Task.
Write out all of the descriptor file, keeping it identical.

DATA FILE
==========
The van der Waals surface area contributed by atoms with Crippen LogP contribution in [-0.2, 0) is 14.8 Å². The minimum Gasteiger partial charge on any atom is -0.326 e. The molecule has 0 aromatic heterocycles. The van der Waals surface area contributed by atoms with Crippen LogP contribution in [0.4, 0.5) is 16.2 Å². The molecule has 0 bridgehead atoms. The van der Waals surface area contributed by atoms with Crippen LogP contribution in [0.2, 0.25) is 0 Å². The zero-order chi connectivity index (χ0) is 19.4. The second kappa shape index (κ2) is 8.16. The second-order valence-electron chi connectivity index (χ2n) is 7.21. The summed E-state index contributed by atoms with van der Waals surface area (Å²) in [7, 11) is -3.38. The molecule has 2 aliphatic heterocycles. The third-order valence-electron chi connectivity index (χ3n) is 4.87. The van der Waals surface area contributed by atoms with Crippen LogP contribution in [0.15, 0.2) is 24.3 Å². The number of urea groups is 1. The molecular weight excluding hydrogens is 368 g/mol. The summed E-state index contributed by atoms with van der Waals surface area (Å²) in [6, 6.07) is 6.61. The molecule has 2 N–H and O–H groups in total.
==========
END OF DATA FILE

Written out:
The van der Waals surface area contributed by atoms with Crippen LogP contribution in [-0.2, 0) is 14.8 Å². The minimum Gasteiger partial charge on any atom is -0.326 e. The molecule has 0 aromatic heterocycles. The van der Waals surface area contributed by atoms with Crippen LogP contribution in [0.4, 0.5) is 16.2 Å². The molecule has 0 bridgehead atoms. The van der Waals surface area contributed by atoms with Crippen LogP contribution in [0.2, 0.25) is 0 Å². The zero-order chi connectivity index (χ0) is 19.4. The second kappa shape index (κ2) is 8.16. The second-order valence-electron chi connectivity index (χ2n) is 7.21. The summed E-state index contributed by atoms with van der Waals surface area (Å²) in [7, 11) is -3.38. The molecule has 2 aliphatic heterocycles. The third-order valence-electron chi connectivity index (χ3n) is 4.87. The van der Waals surface area contributed by atoms with Crippen LogP contribution in [0.15, 0.2) is 24.3 Å². The number of urea groups is 1. The molecular weight excluding hydrogens is 368 g/mol. The summed E-state index contributed by atoms with van der Waals surface area (Å²) in [6, 6.07) is 6.61. The molecule has 2 N–H and O–H groups in total.